For half a century, California has run a failed market-based experiment where needed affordable housing isn’t built, rent stabilization is outlawed and undermined, and market-rate housing is out of reach for a large segment of our community.
Our failure to fund, build, protect, and maintain an adequate supply of affordable housing has resulted in growing homelessness and housing insecurity, and in the displacement of low-income communities and communities of color. We see the results in Berkeley, where nearly 1% of residents are unhoused at any given time, and the diversity and cultural fabric of our community are challenged.
The pandemic has shown in very stark ways that homelessness is not the only risk of housing insecurity; many people live in cramped quarters without the indoor space necessary to manage the spread of illness among family members and housemates or meaningful access to the outdoors. The wealthiest region in the wealthiest country on earth cannot accept these conditions as adequate housing, even under normal circumstances.
Our commodified, market-based housing industry has not created “naturally affordable” housing in any meaningful way. Consider San Francisco, where even with rents down nearly 25% from their peak, the average 1-bedroom apartment in San Francisco still rents for over $2,600 a month. Contrast that with rental rates for truly affordable 1-bedroom apartments for very low- and low-income households in San Francisco: $1,100 and $1,869, respectively. While the dip in rents is a welcome relief for those who can afford market rates, it does nothing to provide truly affordable homes for working families and other very-low, low- and moderate-income residents — the majority of Bay Area residents.
The only way to ensure access to dignified and stable housing for all is for a large portion of our housing — at least 25% — to be “social housing,” protected from the full weight of market forces.
Social housing encompasses a variety of means to achieve housing that is permanently affordable, high quality, and allocated on the basis of need rather than sold or rented to the highest bidder. In short, it treats housing as the human right it is, not as a commodity. The concept can apply to rental or ownership housing, and often includes cooperative or other democratic participation in the management of shared properties.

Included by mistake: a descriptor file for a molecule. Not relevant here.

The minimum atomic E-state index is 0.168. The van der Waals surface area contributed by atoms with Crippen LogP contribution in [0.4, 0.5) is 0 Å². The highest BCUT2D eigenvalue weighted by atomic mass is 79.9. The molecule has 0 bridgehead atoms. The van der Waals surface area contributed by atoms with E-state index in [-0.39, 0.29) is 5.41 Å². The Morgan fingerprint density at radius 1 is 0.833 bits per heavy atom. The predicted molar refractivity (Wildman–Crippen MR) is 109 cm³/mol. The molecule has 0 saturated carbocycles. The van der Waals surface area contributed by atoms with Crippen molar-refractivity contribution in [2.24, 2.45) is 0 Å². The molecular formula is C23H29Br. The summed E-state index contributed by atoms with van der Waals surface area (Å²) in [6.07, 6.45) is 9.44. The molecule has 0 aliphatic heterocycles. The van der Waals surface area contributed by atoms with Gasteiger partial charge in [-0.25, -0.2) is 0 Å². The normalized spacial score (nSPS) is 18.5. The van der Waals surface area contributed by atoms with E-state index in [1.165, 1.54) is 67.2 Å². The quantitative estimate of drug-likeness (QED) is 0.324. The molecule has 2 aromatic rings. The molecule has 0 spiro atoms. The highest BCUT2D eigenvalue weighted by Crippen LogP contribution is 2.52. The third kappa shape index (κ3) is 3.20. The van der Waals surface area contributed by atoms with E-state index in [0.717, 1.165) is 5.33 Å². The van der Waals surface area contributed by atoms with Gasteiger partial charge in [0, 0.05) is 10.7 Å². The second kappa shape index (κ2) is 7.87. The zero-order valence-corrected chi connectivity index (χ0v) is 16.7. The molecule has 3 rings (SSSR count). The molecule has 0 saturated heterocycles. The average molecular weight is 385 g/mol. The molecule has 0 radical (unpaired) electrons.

Social housing is common in European cities including Vienna, where a majority of residents live in housing provided and managed by the city or a nonprofit organization. Whatever the methods used to achieve affordability, a critical mass of social housing ensures that people of all income levels — including teachers, artists, activists, students, and working families — have access to stable, healthy, and dignified housing.
As we set out to update Berkeley’s Housing Element to meet the City’s new Regional Housing Needs Allocation (RHNA), which requires us to plan for and produce approximately 9,000 new homes, we have an opportunity to do things differently. Legislation we introduced that will be heard at a Special Meeting of the City Council on March 25 seeks to center Berkeley’s RHNA planning process on achieving broad and protected affordability.
We need to maximize the production and protection of social housing — housing that is permanently affordable, protects tenants, working families and the environment, and is owned and managed by residents, non-profit organizations, or by the City itself. That’s why we are calling on the city to launch a robust, equitable, and inclusive RHNA planning process — to achieve a community-informed result with housing affordability, achieved through a variety of means, and an end to speculation, at its core. This is how San Mateo County, the City of Santa Monica and other jurisdictions are approaching updates to their Housing Elements; Berkeley can and should do the same — because it’s legally mandated, and because it’s the right thing to do.
Updating Berkeley’s housing element is a substantial task, with broad implications for the City’s economic, humanitarian, and cultural future, and to address the climate emergency. It is likely to entail changes on a scale that transforms the physical shape of Berkeley over the coming decades, impacting not just our neighborhoods and commercial districts but also open space, infrastructure, and transit.
Equitable, affordable and democratically controlled housing and robust, inclusive planning processes — both of which are central to our legislation — spring from the same set of values: respect for individuals and communities, and a belief that people should have agency over where they live. We invite all Berkeleyans to bring forward their voices and values as we plan – together – for a healthy, diverse, and sustainable future.